AppHarvest has opened its 30-acre high-tech indoor farm in Somerset, Kentucky, that will grow strawberries and cucumbers and has begun commercial shipments of strawberries.
The farm is designed to grow nearly one million strawberry plants at a time, which are expected to produce for about eight months of the year. AppHarvest is growing WOW Berries for its customer, Mastronardi Produce. The crop is expected to alternate seasonally with English cucumbers.
The controlled environment agriculture facility is designed to leverage sunshine and rainwater boosted with technology when needed and is automated for lighting, humidity and temperature. The farm uses a closed-loop irrigation system, which enables expected water savings of up to 90 percent compared to open-field farming and allows for precision dosing of nutrients, resulting in far less use of fertilizer compared to open-field farming while avoiding pollution from agricultural runoff.
The high-tech farm also features a blast chiller that lowers the temperature of harvested strawberries prior to packaging to extend shelf life. With its central location in Appalachia, AppHarvest is within a single day’s drive of about 70 percent of the U.S. population, which helps reduce energy consumption required to transport the produce and is a key benefit with perishable crops, such as strawberries, to deliver them fresh and with a longer shelf life.
“The AppHarvest team has set a new bar in the controlled environment agriculture sector by bringing these new high-tech farms online quickly and by diversifying our crops to add washed-and-ready-to-eat salad greens and strawberries to our current tomato offering,” said Jonathan Webb, founder and CEO.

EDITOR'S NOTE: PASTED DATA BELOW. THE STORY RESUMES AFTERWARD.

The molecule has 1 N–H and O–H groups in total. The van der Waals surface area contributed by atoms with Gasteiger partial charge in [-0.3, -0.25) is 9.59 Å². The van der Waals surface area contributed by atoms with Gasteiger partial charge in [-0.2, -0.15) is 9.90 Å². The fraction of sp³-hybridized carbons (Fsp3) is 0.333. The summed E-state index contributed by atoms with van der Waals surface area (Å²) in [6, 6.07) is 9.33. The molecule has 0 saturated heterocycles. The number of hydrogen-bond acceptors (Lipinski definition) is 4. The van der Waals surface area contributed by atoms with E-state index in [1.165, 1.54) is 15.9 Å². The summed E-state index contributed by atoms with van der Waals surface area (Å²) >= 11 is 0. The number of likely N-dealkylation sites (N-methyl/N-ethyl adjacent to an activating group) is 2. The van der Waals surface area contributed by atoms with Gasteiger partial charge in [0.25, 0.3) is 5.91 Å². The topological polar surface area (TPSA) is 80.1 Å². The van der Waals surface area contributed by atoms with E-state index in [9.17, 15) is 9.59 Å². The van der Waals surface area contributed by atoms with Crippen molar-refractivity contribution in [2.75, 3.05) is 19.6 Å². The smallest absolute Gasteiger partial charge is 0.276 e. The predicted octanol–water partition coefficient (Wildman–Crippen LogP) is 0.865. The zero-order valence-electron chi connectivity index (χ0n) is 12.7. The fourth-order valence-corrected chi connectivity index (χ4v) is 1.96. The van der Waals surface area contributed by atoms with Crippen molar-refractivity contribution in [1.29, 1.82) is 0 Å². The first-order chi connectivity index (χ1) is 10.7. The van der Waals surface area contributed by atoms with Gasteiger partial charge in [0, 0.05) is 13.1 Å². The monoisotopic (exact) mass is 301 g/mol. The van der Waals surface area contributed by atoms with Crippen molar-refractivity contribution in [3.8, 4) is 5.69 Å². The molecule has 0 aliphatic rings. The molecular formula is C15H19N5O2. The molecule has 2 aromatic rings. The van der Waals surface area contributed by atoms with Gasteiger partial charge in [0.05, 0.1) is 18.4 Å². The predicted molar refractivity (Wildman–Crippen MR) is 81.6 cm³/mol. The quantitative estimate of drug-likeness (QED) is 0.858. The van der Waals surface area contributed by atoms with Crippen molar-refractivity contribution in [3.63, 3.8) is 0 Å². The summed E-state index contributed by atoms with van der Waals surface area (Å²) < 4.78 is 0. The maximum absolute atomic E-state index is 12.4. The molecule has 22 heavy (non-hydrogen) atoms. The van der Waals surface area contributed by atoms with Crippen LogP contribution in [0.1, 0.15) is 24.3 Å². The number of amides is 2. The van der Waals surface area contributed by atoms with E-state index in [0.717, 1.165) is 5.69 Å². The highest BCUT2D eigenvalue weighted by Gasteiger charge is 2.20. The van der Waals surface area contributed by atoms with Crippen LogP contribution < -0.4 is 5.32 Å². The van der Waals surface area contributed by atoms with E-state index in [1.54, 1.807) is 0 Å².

“We are eager to see these new farms start generating revenue for the company while they help build a climate-resilient, more sustainable domestic food supply providing good jobs in the U.S.”
According to USDA reports, the value of U.S. fruit and vegetable imports rose to a record level in 2021 and has been projected to keep increasing in 2022. Changing weather patterns – ranging from mega-drought in the Southwest of the U.S. to more frequent flooding to catastrophic wind events – are making it harder than ever for open-field farmers to predict the duration of their growing seasons and to have conditions that result in a quality harvest.
Major food retailers have demonstrated increasing interest in high-tech indoor farms for their ability to de-risk fruit and vegetable production with a more climate-resilient, more sustainable year-round growing solution that uses far fewer resources. Europe is estimated to have nearly 520,000 acres of CEA production compared to an estimated 6,000 acres in the U.S.
For more information, visit appharvest.com.